### 2.4 Datasets and data transformations

The fundamental data type in BayES is the matrix and BayES’ language is designed to work primarily with matrices. However, to facilitate statistical analysis and reporting of results BayES uses an additional type that can store data: the dataset. For practical purposes, a dataset in BayES is a special type of a matrix with each one of its columns storing data on a particular variable and having an associated name; the variable’s name.

Typically datasets are deﬁned by importing data into BayES using a statement like:

myData = import("c:/myFiles/mydata/dataset1.csv", ",");

This statement reads the data from the csv ﬁle dataset1.csv, located at "c:/myFiles/mydata", into a dataset with id value myData and using comma as the ﬁeld separator. Each column of dataset1.csv must contain the data on a variable, with the ﬁrst row specifying the variable names.

Datasets can also be constructed in BayES by turning a matrix into a dataset. For example, if X is a matrix in the current workspace, then the statement:

myData = dataset(X);

will create a dataset with id value myData by treating each column of X as a variable. Because variables in datasets must have an associated name, this statement will name the variables in myData as _V1, _V2, etc. Alternatively, variable names can be provided as an optional argument to the dataset() function or the variables in myData can be renamed using the rename() function after the dataset has been constructed (see section B.13 for details).

Once a dataset item is constructed then the functions operating on datasets can be used. These functions include printing summary statistics, creating, deleting and renaming variables, sorting data, etc. and are documented in B.13. Sample "2$-$Working with datasets.bsf", located at "\$BayESHOME/Samples/1$-$GettingStarted", demonstrates many of BayES’ capabilities in working with datasets.

Because datasets in BayES are simply special matrices, all operations and functions deﬁned for matrices work also on datasets. Importantly, the indexing methods described in section 2.3.2 can be used to extract or alter the values stored in a dataset. For example, if myData is a dataset with three variables named var1, var2 and var3, then the statement:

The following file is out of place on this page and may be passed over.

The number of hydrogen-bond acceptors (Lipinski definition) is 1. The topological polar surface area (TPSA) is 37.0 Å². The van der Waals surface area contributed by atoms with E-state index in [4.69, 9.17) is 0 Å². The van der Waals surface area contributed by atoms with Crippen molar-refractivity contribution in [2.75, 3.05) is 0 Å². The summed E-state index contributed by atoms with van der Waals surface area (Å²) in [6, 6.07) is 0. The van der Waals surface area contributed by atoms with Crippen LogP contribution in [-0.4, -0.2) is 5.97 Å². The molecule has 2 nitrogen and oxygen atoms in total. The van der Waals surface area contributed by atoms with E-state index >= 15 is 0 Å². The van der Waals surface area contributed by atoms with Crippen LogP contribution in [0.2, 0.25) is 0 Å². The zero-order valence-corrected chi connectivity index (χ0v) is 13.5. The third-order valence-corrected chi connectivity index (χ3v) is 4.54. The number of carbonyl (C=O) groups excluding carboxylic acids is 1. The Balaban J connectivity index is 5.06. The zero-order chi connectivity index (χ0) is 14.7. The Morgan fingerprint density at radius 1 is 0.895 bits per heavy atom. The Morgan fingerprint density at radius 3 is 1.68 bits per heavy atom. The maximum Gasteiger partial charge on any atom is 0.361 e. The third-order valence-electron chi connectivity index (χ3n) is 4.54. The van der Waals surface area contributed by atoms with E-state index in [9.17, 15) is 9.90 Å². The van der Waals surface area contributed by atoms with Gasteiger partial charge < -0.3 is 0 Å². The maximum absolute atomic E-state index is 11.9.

X = myData(:,3);

will construct a matrix X that stores the values of var3 (third column of the dataset). Variables in a dataset can also be referred to by their name by using the ‘.’ operator. For example, an equivalent way of constructing X from the values of var3 would be:

X = myData.var3;

The ‘.’ operator can also be used to deﬁne new variables for a dataset. Continuing working with the myData dataset, the following statement creates a new variable named logvar2 with values equal to the natural logartihm of var2:

myData.logvar2 = log(myData.var2);

Indexing and range operations can be used in the left-hand side of assignment statements involving datasets as well. For example, the statement:

myData(1:3,1) = zeros(3,1);

makes the ﬁrst three rows of the ﬁrst variable in myData equal to zero. As long as var1 is the ﬁrst variable in myData, this statement is equivalent to:

myData.var1(1:3) = zeros(3,1);

where, instead of using a column index in the left-hand side of the statement, the column of the dataset is referenced by the variable name.

When mathematical operations or operations that involve indexing are performed repeatedly on a dataset (for example within a loop), it is usually faster to turn the dataset into a matrix, perform the operations on the matrix and then turn the ﬁnal matrix back into a dataset. For example, the following statements:4

X = myData;
for (i=1:rows(myData))
X(i,1) = i;
end
myData = dataset(X, {var1,var2,var3});

store the data in myData into a matrix X, alter the values in the ﬁrst column of X using a loop and replace the original dataset with a new one, constructed from the values in X. The same task could be accomplished by:

for (i=1:rows(myData))
myData(i,1) = i;
end

but the second set of statements could be slower, especially if myData contains many observations.

4See section 2.9 for a general discussion on program ﬂow and subsection 2.9.3 for a description of for loops.